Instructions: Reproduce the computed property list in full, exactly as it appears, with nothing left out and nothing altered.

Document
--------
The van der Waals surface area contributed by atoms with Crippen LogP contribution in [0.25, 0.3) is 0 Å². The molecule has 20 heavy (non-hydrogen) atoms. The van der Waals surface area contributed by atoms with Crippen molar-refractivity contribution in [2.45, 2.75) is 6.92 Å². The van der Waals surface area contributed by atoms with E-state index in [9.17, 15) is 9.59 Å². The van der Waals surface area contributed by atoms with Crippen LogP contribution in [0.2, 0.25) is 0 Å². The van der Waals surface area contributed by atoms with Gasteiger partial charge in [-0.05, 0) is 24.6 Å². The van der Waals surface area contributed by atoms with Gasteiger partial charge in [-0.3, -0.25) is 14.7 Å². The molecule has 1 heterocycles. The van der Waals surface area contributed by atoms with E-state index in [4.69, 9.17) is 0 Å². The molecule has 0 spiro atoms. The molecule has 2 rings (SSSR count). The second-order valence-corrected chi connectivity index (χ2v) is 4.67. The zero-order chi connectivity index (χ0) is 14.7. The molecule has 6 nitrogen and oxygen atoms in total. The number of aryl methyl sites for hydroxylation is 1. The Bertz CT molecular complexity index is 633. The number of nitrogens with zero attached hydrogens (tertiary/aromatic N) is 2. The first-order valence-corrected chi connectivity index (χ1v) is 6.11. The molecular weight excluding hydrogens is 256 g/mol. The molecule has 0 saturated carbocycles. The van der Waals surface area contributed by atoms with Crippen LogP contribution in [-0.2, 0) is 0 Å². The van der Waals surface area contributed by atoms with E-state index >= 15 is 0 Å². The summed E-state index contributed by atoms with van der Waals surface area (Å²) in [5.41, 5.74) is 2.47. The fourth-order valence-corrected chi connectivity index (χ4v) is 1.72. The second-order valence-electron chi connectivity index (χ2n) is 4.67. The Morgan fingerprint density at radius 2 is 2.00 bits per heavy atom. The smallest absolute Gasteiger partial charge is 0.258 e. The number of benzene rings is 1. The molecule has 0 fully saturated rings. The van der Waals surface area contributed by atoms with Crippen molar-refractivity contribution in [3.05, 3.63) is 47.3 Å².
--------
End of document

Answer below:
The van der Waals surface area contributed by atoms with Crippen LogP contribution in [0.25, 0.3) is 0 Å². The molecule has 20 heavy (non-hydrogen) atoms. The van der Waals surface area contributed by atoms with Crippen molar-refractivity contribution in [2.45, 2.75) is 6.92 Å². The van der Waals surface area contributed by atoms with E-state index in [9.17, 15) is 9.59 Å². The van der Waals surface area contributed by atoms with Crippen LogP contribution in [0.2, 0.25) is 0 Å². The van der Waals surface area contributed by atoms with Gasteiger partial charge in [-0.05, 0) is 24.6 Å². The van der Waals surface area contributed by atoms with Gasteiger partial charge in [-0.3, -0.25) is 14.7 Å². The molecule has 1 heterocycles. The van der Waals surface area contributed by atoms with E-state index in [4.69, 9.17) is 0 Å². The molecule has 0 spiro atoms. The molecule has 2 rings (SSSR count). The second-order valence-corrected chi connectivity index (χ2v) is 4.67. The zero-order chi connectivity index (χ0) is 14.7. The molecule has 6 nitrogen and oxygen atoms in total. The number of aryl methyl sites for hydroxylation is 1. The Bertz CT molecular complexity index is 633. The number of nitrogens with zero attached hydrogens (tertiary/aromatic N) is 2. The first-order valence-corrected chi connectivity index (χ1v) is 6.11. The molecular weight excluding hydrogens is 256 g/mol. The molecule has 0 saturated carbocycles. The van der Waals surface area contributed by atoms with Crippen LogP contribution in [-0.2, 0) is 0 Å². The van der Waals surface area contributed by atoms with E-state index >= 15 is 0 Å². The summed E-state index contributed by atoms with van der Waals surface area (Å²) in [5.41, 5.74) is 2.47. The fourth-order valence-corrected chi connectivity index (χ4v) is 1.72. The second-order valence-electron chi connectivity index (χ2n) is 4.67. The Morgan fingerprint density at radius 2 is 2.00 bits per heavy atom. The smallest absolute Gasteiger partial charge is 0.258 e. The number of benzene rings is 1. The molecule has 0 fully saturated rings. The van der Waals surface area contributed by atoms with Crippen molar-refractivity contribution in [3.05, 3.63) is 47.3 Å².